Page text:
Newsome v. BillipsAnnotate this Case
671 S.W.2d 252 (1984)
Alvin NEWSOME and Imajean Newsome, Appellants/Cross-Appellees, v. Robert C. BILLIPS, d/b/a Peter Fork Mining Company, Appellee/Cross-Appellant.
Court of Appeals of Kentucky.
June 15, 1984.
*253 Charles E. Lowe, Lowe & Lowe, Pikeville, for appellants/cross-appellees.
Marrs Allen May, Stratton, May & Hays, Pikeville, for appellee/cross-appellant.
Before HOWERTON, LESTER and REYNOLDS, JJ.
The Newsomes appeal and Billips cross-appeals from a jury verdict and judgment in the Pike Circuit Court awarding the Newsomes the sum of $800.00 for blasting damages. The question presented in the direct appeal is whether the trial court erred by limiting the recovery to $800.00. The Newsomes argue that the instructions were erroneous. The issue on the cross-appeal is whether Billips was entitled to a directed verdict at the close of the Newsomes' proof.
The complaint alleged that Billips had damaged rental property owned by the Newsomes due to blasting operations by his mining company. The Newsomes sought $20,000.00 in damages. Alvin Newsome testified that he constructed the house in 1972 for approximately $25,000.00. The damage consisted of "busted" concrete blocks and cracked mortar joints on the outside. He also testified that there was some damage to the inside walls and ceilings and one window. He estimated that he could repair the damage himself for $9,500.00. Newsome's other witnesses testified that the cost of repair would be $12,500.00 and $10,875.00.
At the close of the Newsomes' case, Billips moved for a directed verdict because the Newsomes had failed to "show the fair market value of the house immediately before and after the alleged damages. . . ." The court reserved ruling on the motion at that time, but ultimately denied the motion.
A builder, testifying for Billips, stated that the house could be "re-grouted and repainted" for a "little under a thousand dollars." Billips also introduced the testimony of two expert appraisers. Phillip Blackman stated that the fair market value before the blasting would have been $25,500.00. When asked to state his opinion as to the fair market value immediately after the defects he answered as follows:I don't really they have been repairs quite a bit of repairs that had been done. As I said, Six Hundred ($600) dollars damage, I would have to say if there's any difference it would have to be the Six Hundred ($600) Dollars; but again, there were repairs already to the type of repair that I did; so I can't really give a before and after, Mr. May. *254 After further questioning, he stated that the fair market value of the property at the time of the trial was $25,000.00.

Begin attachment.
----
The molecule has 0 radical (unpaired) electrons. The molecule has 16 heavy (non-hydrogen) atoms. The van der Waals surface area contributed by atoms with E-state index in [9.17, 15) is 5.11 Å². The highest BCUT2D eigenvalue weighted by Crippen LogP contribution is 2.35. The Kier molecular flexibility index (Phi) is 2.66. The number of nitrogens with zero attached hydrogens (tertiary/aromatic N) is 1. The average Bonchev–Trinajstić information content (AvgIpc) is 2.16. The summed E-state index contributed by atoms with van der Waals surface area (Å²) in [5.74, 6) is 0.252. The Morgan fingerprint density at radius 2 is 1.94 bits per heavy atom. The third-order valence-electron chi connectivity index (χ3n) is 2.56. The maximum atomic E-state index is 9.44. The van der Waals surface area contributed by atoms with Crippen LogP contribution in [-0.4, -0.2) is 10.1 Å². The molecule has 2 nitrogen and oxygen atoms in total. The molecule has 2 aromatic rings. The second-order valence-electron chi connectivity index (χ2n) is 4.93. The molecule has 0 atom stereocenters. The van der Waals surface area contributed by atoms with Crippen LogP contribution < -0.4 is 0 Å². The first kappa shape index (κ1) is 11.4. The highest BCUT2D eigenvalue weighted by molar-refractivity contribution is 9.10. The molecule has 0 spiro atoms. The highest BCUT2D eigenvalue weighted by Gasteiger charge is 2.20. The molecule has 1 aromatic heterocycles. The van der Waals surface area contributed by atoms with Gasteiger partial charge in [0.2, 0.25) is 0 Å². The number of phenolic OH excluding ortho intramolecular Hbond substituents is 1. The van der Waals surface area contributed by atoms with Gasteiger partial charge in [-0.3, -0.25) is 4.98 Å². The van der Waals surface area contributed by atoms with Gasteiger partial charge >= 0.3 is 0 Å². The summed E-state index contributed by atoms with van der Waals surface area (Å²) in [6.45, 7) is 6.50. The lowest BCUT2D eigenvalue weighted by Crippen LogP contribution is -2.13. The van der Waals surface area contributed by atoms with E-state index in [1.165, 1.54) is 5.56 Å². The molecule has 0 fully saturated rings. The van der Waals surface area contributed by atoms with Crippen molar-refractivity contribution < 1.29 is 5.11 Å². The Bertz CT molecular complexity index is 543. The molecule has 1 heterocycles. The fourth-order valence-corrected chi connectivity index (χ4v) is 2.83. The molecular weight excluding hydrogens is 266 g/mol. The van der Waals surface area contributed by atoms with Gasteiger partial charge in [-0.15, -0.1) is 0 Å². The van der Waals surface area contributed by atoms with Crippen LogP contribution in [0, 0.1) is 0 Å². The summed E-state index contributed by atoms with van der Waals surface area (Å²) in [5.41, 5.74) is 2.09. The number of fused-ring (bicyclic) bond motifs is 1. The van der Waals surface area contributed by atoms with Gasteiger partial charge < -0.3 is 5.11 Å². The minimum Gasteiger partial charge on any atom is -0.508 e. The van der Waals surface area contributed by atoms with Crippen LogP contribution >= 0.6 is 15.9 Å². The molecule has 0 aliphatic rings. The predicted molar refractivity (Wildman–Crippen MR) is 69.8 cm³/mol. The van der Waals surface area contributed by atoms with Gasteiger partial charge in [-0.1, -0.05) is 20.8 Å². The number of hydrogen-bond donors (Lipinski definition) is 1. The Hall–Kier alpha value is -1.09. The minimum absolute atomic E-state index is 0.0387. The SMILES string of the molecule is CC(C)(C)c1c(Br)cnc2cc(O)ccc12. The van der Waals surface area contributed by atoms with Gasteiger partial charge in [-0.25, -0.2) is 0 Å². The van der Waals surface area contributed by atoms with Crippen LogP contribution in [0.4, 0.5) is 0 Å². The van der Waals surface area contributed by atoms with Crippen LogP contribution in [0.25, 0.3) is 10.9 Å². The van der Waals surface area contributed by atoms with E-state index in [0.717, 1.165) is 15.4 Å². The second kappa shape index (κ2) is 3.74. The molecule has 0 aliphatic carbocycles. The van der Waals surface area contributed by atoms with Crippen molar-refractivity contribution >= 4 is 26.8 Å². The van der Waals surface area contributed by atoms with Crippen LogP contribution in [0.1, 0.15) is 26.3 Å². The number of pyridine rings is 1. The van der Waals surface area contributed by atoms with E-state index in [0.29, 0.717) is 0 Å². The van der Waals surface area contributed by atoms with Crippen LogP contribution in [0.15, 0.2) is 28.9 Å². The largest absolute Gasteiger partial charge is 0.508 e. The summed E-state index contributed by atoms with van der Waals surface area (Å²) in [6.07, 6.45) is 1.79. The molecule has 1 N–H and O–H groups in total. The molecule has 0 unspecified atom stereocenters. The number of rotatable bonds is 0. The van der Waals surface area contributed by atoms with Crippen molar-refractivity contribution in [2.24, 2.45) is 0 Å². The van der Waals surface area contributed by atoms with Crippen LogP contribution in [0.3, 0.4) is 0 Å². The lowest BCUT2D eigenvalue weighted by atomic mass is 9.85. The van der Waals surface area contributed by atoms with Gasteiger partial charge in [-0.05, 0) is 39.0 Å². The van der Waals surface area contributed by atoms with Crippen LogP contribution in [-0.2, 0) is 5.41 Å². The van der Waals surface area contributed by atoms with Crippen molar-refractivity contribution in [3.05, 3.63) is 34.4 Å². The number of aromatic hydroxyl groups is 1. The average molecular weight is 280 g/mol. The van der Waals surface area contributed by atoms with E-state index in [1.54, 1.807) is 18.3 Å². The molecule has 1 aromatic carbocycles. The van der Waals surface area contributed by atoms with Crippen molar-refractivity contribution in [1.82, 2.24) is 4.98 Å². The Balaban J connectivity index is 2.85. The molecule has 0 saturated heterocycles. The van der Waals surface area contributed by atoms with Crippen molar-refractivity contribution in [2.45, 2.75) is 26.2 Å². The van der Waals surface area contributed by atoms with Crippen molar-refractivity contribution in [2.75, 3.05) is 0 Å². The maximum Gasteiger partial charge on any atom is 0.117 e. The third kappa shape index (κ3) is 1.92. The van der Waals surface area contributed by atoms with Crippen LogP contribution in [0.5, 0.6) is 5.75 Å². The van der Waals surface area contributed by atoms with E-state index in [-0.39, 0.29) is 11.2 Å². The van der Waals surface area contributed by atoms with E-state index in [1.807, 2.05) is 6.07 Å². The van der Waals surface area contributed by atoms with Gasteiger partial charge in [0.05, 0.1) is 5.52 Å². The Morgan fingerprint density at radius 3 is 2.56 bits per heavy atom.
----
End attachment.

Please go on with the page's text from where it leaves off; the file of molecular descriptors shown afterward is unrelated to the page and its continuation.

The other expert appraiser was unable to attend the trial due to illness. The trial court permitted Billips to read to the jury an affidavit prepared by his counsel, containing the testimony which was expected to be elicited from the witness. The statement stressed the qualifications of the witness and the fact that he had made a "minute examination" of the property. The statement further indicated that the house was worth $25,000.00 immediately before the blasting and that its value was $24,200.00 immediately thereafter. The statement also indicated that the cost of repair of all defects would be between $600.00 and $800.00. We find no objection to this evidence in the record.